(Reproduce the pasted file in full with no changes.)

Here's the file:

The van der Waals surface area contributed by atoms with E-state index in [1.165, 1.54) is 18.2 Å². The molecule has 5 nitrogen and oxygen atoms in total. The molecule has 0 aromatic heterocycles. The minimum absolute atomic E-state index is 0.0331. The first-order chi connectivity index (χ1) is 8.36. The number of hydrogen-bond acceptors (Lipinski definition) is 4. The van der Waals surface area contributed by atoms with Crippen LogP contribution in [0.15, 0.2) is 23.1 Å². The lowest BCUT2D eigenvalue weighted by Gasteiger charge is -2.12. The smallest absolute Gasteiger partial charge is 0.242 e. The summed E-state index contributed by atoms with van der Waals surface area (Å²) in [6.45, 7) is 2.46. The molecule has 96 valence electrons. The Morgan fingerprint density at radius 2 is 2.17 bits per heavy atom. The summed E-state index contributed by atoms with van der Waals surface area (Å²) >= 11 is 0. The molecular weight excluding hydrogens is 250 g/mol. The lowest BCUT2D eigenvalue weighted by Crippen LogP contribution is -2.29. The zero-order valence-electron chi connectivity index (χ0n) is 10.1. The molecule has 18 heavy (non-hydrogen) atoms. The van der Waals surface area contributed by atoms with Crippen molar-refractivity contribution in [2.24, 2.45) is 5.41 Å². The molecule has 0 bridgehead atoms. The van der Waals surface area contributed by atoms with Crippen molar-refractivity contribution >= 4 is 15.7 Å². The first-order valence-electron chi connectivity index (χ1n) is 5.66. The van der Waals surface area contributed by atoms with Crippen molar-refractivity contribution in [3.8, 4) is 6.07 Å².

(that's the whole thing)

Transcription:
The van der Waals surface area contributed by atoms with E-state index in [1.165, 1.54) is 18.2 Å². The molecule has 5 nitrogen and oxygen atoms in total. The molecule has 0 aromatic heterocycles. The minimum absolute atomic E-state index is 0.0331. The first-order chi connectivity index (χ1) is 8.36. The number of hydrogen-bond acceptors (Lipinski definition) is 4. The van der Waals surface area contributed by atoms with Crippen LogP contribution in [0.15, 0.2) is 23.1 Å². The lowest BCUT2D eigenvalue weighted by Gasteiger charge is -2.12. The smallest absolute Gasteiger partial charge is 0.242 e. The summed E-state index contributed by atoms with van der Waals surface area (Å²) in [6.45, 7) is 2.46. The molecule has 96 valence electrons. The Morgan fingerprint density at radius 2 is 2.17 bits per heavy atom. The summed E-state index contributed by atoms with van der Waals surface area (Å²) >= 11 is 0. The molecular weight excluding hydrogens is 250 g/mol. The lowest BCUT2D eigenvalue weighted by Crippen LogP contribution is -2.29. The zero-order valence-electron chi connectivity index (χ0n) is 10.1. The molecule has 18 heavy (non-hydrogen) atoms. The van der Waals surface area contributed by atoms with Crippen molar-refractivity contribution in [2.24, 2.45) is 5.41 Å². The molecule has 0 bridgehead atoms. The van der Waals surface area contributed by atoms with Crippen molar-refractivity contribution >= 4 is 15.7 Å². The first-order valence-electron chi connectivity index (χ1n) is 5.66. The van der Waals surface area contributed by atoms with Crippen molar-refractivity contribution in [3.8, 4) is 6.07 Å².